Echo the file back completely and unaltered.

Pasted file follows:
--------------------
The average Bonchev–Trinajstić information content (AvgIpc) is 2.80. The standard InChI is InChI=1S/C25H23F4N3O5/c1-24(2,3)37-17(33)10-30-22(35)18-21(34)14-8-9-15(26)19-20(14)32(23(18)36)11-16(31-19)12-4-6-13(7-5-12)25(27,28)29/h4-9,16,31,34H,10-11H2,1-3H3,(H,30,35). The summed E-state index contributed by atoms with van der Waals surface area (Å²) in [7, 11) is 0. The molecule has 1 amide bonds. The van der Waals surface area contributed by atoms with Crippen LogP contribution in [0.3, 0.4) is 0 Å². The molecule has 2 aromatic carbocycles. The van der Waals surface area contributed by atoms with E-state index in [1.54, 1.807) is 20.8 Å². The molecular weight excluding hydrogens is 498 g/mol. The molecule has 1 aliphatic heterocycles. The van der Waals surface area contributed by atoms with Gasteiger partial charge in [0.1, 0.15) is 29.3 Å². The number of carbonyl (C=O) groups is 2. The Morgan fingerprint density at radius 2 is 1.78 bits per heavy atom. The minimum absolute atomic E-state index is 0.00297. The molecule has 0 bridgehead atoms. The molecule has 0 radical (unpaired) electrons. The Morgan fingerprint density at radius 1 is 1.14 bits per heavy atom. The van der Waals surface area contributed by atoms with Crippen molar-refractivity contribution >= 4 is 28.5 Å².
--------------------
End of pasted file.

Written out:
The average Bonchev–Trinajstić information content (AvgIpc) is 2.80. The standard InChI is InChI=1S/C25H23F4N3O5/c1-24(2,3)37-17(33)10-30-22(35)18-21(34)14-8-9-15(26)19-20(14)32(23(18)36)11-16(31-19)12-4-6-13(7-5-12)25(27,28)29/h4-9,16,31,34H,10-11H2,1-3H3,(H,30,35). The summed E-state index contributed by atoms with van der Waals surface area (Å²) in [7, 11) is 0. The molecule has 1 amide bonds. The van der Waals surface area contributed by atoms with Crippen LogP contribution in [0.3, 0.4) is 0 Å². The molecule has 2 aromatic carbocycles. The van der Waals surface area contributed by atoms with E-state index in [1.54, 1.807) is 20.8 Å². The molecular weight excluding hydrogens is 498 g/mol. The molecule has 1 aliphatic heterocycles. The van der Waals surface area contributed by atoms with Gasteiger partial charge in [0.1, 0.15) is 29.3 Å². The number of carbonyl (C=O) groups is 2. The Morgan fingerprint density at radius 2 is 1.78 bits per heavy atom. The minimum absolute atomic E-state index is 0.00297. The molecule has 0 bridgehead atoms. The molecule has 0 radical (unpaired) electrons. The Morgan fingerprint density at radius 1 is 1.14 bits per heavy atom. The van der Waals surface area contributed by atoms with Crippen molar-refractivity contribution >= 4 is 28.5 Å².